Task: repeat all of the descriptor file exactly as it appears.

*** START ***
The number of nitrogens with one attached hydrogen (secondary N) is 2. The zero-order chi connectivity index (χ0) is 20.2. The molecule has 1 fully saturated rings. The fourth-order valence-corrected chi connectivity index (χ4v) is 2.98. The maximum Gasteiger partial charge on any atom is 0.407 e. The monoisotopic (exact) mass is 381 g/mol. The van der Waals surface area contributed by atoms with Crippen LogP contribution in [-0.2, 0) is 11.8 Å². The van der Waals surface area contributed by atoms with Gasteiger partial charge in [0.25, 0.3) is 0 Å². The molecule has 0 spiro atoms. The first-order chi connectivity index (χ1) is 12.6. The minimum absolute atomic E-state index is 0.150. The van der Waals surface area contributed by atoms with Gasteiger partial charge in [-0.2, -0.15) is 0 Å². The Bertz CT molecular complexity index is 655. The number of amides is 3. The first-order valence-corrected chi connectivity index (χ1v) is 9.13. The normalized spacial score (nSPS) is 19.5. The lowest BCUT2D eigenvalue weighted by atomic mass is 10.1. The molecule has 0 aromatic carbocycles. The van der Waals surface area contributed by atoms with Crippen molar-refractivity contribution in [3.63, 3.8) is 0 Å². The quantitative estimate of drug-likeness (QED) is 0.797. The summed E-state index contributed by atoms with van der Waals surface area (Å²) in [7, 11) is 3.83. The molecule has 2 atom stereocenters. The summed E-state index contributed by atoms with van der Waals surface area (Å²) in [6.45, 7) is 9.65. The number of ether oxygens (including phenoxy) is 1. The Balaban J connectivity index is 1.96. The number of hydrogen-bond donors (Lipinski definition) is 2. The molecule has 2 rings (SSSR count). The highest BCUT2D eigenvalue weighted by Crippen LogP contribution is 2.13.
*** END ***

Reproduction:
The number of nitrogens with one attached hydrogen (secondary N) is 2. The zero-order chi connectivity index (χ0) is 20.2. The molecule has 1 fully saturated rings. The fourth-order valence-corrected chi connectivity index (χ4v) is 2.98. The maximum Gasteiger partial charge on any atom is 0.407 e. The monoisotopic (exact) mass is 381 g/mol. The van der Waals surface area contributed by atoms with Crippen LogP contribution in [-0.2, 0) is 11.8 Å². The van der Waals surface area contributed by atoms with Gasteiger partial charge in [0.25, 0.3) is 0 Å². The molecule has 0 spiro atoms. The first-order chi connectivity index (χ1) is 12.6. The minimum absolute atomic E-state index is 0.150. The van der Waals surface area contributed by atoms with Gasteiger partial charge in [-0.2, -0.15) is 0 Å². The Bertz CT molecular complexity index is 655. The number of amides is 3. The first-order valence-corrected chi connectivity index (χ1v) is 9.13. The normalized spacial score (nSPS) is 19.5. The lowest BCUT2D eigenvalue weighted by atomic mass is 10.1. The molecule has 0 aromatic carbocycles. The van der Waals surface area contributed by atoms with Crippen molar-refractivity contribution in [3.63, 3.8) is 0 Å². The quantitative estimate of drug-likeness (QED) is 0.797. The summed E-state index contributed by atoms with van der Waals surface area (Å²) in [7, 11) is 3.83. The molecule has 2 atom stereocenters. The summed E-state index contributed by atoms with van der Waals surface area (Å²) in [6.45, 7) is 9.65. The number of ether oxygens (including phenoxy) is 1. The Balaban J connectivity index is 1.96. The number of hydrogen-bond donors (Lipinski definition) is 2. The molecule has 2 rings (SSSR count). The highest BCUT2D eigenvalue weighted by Crippen LogP contribution is 2.13.